|51S-1B||522-3857-xxx||2||cabinet||DC||Mil Connectors; USAF – no mil nomenclature|
|51S-1F||522-2498-xxx||18||Rack mount||AC||R1156/GR (522-2498-00)
|51S-1BF||522-3850-xxx||1||Rack mount||DC||Mil Connectors|
Very early units (about the first 130 units) sported a 5-fluted Megacycle knob and wide spaced lines around the Rejection Tuning knob. These early radios also used the 70K-4 two-tube PTO. After that, all receivers used the 70K-7 single-tube PTO.
There were a variety of meter faces scattered throughout the production history. In general they follow this pattern:
Early WE – White Meter Face
Late WE – Yellow/Amber Meter Face
Late RE and RC – Red or Orange Meter Face
The Collins Logo emblems run the gamut – Winged Emblem from 1961 to the fall of 1969; Round Emblem Transition fall of 1969, Small RE (about size of a dime) from fall 1969 to about 1975, Large RE (about size of a nickel) through FY 1976, Rockwell Collins with terra cotta “Collins” & white “Rockwell” to the end except for a few with blue “Rockwell” from about 1980. A third Rockwell-Collins emblem has recently surfaced. It is square with all terra cotta color and the only word is “Rockwell”. It carries a serial number indicating it was manufactured in Richardson, TX probably in 1976. So there you have it – a grand total of seven different emblems to collect!
Front panel variations abound: Green front panels; Panels labeled in Spanish, and (hold onto your hats) the G-133F receiver from Ling-Temco-Vaught (LTV) began life in the Collins factory as a 51S-1. It is unknown if these units carried serial numbers in the 51S-1 sequence or even how many were produced.
How many front panel colors can a 51S-1 come dressed in? Believe it or not – there were a total of six colors per the list below.
Dark Gray: Per Collins PN 580-0182-00 (The most common color)
ICF Gray: Color #26440
FAA Gray-Green: Per Collins PN 580-0342-00
Gray: Per Collins PN 580-0255-00
Green: Color #24325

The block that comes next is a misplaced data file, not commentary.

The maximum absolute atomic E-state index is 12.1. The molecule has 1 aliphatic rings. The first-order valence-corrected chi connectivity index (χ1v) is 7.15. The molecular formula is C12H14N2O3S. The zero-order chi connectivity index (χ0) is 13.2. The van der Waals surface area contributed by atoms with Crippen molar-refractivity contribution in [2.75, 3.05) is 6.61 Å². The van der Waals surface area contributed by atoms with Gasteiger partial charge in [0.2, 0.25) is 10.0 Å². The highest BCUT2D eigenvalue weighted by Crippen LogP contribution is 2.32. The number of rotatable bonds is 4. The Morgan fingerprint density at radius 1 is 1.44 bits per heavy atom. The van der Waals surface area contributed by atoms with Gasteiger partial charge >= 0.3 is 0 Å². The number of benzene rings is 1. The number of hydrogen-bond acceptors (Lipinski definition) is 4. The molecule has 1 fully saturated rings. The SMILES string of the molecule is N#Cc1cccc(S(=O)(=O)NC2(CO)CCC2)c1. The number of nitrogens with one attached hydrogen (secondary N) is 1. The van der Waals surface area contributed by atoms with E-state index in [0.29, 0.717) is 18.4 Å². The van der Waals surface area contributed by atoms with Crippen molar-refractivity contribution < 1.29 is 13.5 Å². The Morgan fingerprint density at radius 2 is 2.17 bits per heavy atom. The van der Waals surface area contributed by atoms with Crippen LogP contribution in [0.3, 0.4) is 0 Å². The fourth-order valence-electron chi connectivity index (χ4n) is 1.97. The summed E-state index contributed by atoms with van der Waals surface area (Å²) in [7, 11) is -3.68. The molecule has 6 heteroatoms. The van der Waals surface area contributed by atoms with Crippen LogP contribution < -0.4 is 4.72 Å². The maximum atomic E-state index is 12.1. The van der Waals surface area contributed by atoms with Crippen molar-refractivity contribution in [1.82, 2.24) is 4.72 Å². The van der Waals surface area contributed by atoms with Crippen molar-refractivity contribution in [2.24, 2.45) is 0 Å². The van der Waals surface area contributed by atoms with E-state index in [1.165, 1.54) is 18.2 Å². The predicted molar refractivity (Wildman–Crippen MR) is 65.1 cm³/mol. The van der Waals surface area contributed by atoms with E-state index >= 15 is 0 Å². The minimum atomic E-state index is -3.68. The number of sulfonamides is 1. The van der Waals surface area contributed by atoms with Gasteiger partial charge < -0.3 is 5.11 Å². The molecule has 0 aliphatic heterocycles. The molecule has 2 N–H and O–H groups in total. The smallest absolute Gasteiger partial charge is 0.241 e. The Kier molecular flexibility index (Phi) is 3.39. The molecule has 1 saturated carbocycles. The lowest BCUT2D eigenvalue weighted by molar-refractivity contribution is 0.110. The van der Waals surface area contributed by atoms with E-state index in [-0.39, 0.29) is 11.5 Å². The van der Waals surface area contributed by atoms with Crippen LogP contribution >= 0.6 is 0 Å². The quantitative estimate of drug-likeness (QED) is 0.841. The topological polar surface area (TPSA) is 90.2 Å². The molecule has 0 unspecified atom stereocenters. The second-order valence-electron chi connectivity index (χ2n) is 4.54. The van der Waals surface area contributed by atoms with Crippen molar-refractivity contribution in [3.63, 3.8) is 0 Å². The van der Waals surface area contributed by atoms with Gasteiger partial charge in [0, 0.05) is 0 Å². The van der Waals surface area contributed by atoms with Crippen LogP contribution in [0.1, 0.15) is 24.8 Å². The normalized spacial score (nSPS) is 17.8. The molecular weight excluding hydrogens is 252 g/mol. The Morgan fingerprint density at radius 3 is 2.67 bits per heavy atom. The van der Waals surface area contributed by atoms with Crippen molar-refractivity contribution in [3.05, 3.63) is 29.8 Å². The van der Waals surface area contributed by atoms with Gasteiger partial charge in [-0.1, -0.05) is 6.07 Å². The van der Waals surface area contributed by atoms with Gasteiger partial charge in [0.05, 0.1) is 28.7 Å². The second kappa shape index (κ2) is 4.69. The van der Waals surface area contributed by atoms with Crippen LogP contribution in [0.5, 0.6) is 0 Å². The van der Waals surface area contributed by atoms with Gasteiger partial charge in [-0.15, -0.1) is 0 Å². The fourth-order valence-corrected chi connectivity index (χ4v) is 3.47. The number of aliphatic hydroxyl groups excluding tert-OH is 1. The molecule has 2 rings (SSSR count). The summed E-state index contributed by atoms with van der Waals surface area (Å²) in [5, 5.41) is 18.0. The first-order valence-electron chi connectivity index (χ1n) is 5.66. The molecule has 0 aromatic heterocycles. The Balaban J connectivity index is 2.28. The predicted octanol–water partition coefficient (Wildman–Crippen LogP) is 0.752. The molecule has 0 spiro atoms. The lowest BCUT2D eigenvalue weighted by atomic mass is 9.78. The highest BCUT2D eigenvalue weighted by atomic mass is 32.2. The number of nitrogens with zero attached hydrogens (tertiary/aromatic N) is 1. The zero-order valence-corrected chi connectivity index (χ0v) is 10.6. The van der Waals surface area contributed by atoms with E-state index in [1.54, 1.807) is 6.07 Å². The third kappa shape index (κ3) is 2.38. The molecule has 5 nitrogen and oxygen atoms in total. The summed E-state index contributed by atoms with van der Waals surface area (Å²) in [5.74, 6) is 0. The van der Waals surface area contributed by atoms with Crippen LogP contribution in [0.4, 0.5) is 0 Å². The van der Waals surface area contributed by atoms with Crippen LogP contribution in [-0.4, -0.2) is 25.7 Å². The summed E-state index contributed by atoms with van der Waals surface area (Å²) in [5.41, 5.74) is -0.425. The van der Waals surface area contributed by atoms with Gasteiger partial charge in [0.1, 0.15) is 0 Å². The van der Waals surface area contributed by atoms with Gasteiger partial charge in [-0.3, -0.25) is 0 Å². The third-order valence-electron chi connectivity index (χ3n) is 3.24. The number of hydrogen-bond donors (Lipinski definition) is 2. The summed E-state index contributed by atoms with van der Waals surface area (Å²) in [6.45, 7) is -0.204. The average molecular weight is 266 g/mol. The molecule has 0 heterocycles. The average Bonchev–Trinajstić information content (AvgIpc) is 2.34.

Gray Enamel: Per Collins PN 580-0236-00
Only a few units probably used these variations. But if it looks strange – don’t repaint it – it just might be original!
Figure 3 – Winged Emblem 51S-1 Receiver
Figure 4 – Large Round Emblem 51S-1 Receiver
Figure 5 – Rockwell Collins Emblem 51S-1 Receiver
Figure 6 – WE, RE, and RC 51S-1 Receivers Lined up for Inspection
Tables 4 and 5 provide a list of publications on the 51S-1 receivers. Now that you can place your receiver in the production time frame, you can find the appropriate publications for it.
Table 4 – 51S-1 Instruction Manuals
|Models in Title||Edition||Date||Comments|
|51S-1/1A/1F||1st Edition||1 Apr 1961||70K-4 PTO|
|Addendum to 1st Ed.||28 Mar 1961||AF Gain Control Change|
|2nd Edition||1 Aug 1961|
|2nd Edition, Rev 1||15 Oct 1961|
|3rd Edition||15 Dec 1961||70K-7 PTO|
|Addendum to 3rd Ed.||15 Feb 1962|
|51S-1/1A/1F/1AF||4th Edition||15 July 1962|
|Addendum to 4th Ed.||1 Jan 1963||Alternate L108 assemblies|
|5th Edition||15 Aug 1963|
|Supplement to 5th Ed.||15 Feb 1965|
|6th Edition||1 Mar 1965|
|Supplement to 6th Ed.||15 Feb 1965||Identifies differences in 51S-1B & 51S-1|
|7th Edition||1 Nov 1965|
|8th Edition||1 June 1967|
|51S-1/1A/1F/1AF/1B||9th Edition||1 July 1969|
|Supplement 1||15 Mar 1970|
|19th Edition||15 Jan 1974|
|11th Edition||15 Sep 1975|
Table 5 – 51S-1 Service Bulletins and Service Information Letters
|SB 1||02/22/63||51S-1||Suppression of Unwanted Oscillations in Low-Level Audio Output Lines and Allow Use of Wiring Configuration Shown in Figure 1.2.a of Instruction Book|
|SIL 7-63||05/14/63||51S-1||Reduced Hum in Audio Output With Use of 28-Volt DC Power Supply|
|51S-1/1A/1AF/1B/1F||Replace Transformers T14 and T15 With Mechanical Filter|
|51S-1/1A/1AF/1F||Improve Sensitivity of Lower Bands|
|SB 4||08/09/65||51S-1/1A/1AF/1F||Addition of Dial Lock Assembly|
|SB 5||04/01/70||51S-1/1A/1AF/1F||A: Converts 51S-1A/1AF to 51S-1/1F
B: Converts 51S-1/1F to 51S-1A/1AF
|SB 6||09/01/71||51S-1//1F||Provision for High-Speed Receiver Muting and Recovery|
|SB 7||01/01/72||51S-1/1A/1AF/1B/1F||Reduce 500-kHz Spurious Response|
- CCA COLLINS HISTORICAL ARCHIVES
- The Pre War Years
- The War Years
- Post War Broadcast / Commercial
- The Black Boxes
- The Grey Boxes
- 51S-1 Detailed Physical & Operational Description
- 51S-1 HF Receiver - Blocksome
- Collins Microphones
- KWM-1 Accessories
- KWM-2/2A Accessories
- KWM-2/2A Transceiver
- S Line Accessories
- The “S” Word or Solid State